It's not yet mid-May and we've had more mass shootings this year than ever. This is a distinctly American phenomenon.

That's according to the Gun Violence Archive, a not-for-profit that regularly monitors gun violence in the United States. GVA regularly posts gun-related violence data on its website, on Facebook and on Twitter. It's free for the looking. 

I look regularly, and I'm regularly startled.

But not nearly as startled as I was after a heavily armed gunman shot and killed eight people and injured seven others on Saturday at a mall in Allen, Texas, about 30 minutes north of Dallas.

GVA tweeted Sunday:

"BREAKING: Including yesterday's incident in Allen, TX, the U.S. has now reached 200+ mass shootings this year. The country reached this number on:

  • May 15 in 2022
  • May 12 in 2021
  • June 16 in 2020
  • June 30 in 2019
  • July 31 in 2018
  • July 23 in 2017
  • July 22 in 2016"

That's outrageous. 

The fact that we had 200 mass shootings in 2016 is shocking. The fact that we continue to watch the number of mass shootings rise faster each year — without any significant governmental action in response — is appalling.

There's no universally agreed-upon definition of "mass shooting." GVA uses a commonly accepted one: a shooting that results in at least four victims injured or killed, not including any shooter.

We've had mass shootings in Louisiana, and we have plenty random and targeted shootings. Some have even made national news.

Many Americans insist the Second Amendment, which grants people the right "to keep and bear arms," should be unfettered, with no government interference or oversight. They believe that no matter how bad things get, government cannot limit individuals' access to practically any kind of firearm.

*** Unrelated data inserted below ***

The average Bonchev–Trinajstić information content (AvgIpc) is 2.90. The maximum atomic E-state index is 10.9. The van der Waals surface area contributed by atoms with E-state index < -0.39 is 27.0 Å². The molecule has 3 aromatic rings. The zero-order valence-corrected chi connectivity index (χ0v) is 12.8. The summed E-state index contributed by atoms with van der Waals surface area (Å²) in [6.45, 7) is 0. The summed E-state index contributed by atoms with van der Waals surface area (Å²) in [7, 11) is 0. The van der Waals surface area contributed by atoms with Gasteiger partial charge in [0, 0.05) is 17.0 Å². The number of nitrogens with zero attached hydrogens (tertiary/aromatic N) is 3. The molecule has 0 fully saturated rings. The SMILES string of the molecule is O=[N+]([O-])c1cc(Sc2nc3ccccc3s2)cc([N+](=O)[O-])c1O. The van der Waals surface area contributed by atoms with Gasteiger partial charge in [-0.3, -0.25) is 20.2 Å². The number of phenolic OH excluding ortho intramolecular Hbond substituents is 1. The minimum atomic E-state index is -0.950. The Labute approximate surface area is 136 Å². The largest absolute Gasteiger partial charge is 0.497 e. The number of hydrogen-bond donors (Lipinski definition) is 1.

I disagree. And I know many gun owners who feel likewise.

Reasonable gun measures don't violate the Second Amendment. Many states require concealed-carry permits. We can't carry guns on commercial flights.

But that's not enough. We must do more.

Retired Army Lt. General Russel Honoré got pretty heated after the Allen mass shooting. He tweeted a picture of the shooter on the floor with blood streaming from his head. In part, his tweet read: "Crying Damn Shame! Think #MSM need to post KIA/WIA daily like we used to see during Vietnam! W pics! Ban the @AR15."

The photograph didn't portray any of the victims. It showed the shooter after an officer at the mall on an unrelated call saw what was happening and ended the carnage.

I agree with Honoré. #MSM, or mainstream media, should publish more disturbing photos after mass shootings. Some historic but disturbing photographs have changed the world.

Black teenager Emmett Till, 14, was murdered by White men for something he didn't do — flirting with a married White woman in a store. They mutilated him. His mother wanted the world to see what they did to her son.

Jet, a Black weekly magazine known to readers and fans as "The Jet," published a photograph of Till's disfigured face and body in his casket. It was ugly. It hurt. Yet it inspired those in the civil rights movement — and it got the attention of elected officials who had ignored the violence and injustices happening in Mississippi.

Associated Press photographer Eddie Adams won a Pulitzer Prize for a photograph of Brigadier General Nguyen Ngoc Loan shooting a Viet Cong prisoner in the head with a pistol, point blank, on a Saigon street. The photo, published worldwide, was dubbed the "Saigon Execution." It made people confront, and turn against, the violence of the Vietnam War.

When 9/11 happened, news people struggled when choosing which photos to publish. Some of us published crushed, falling and dead bodies to show the horror of the terrorists' actions.

It reminds me of when I was young, my parents administered Mercurochrome for bruises, cuts and injuries. It hurt like hell. But it worked. The antiseptic is off the market now, but the principle applies here.

Mass shootings make me grieve, especially when they involve children. I wouldn't want a picture of my child or loved one published or aired. That's why most news executives opt-out.

Clearly, the incremental steps we've taken in response to mass shootings haven't worked. Mass shootings and gun violence in general are on the rise. We need to do more. 

We need universal background checks, legislation banning semi-automatic weapons (as we did from 1994 to 2002) and other measures to stop this insanity.

Powerful images can change minds. 

That's why we need to see more shocking, ugly photos after mass shootings.

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Email Will Sutton at, or follow him on Twitter, @willsutton.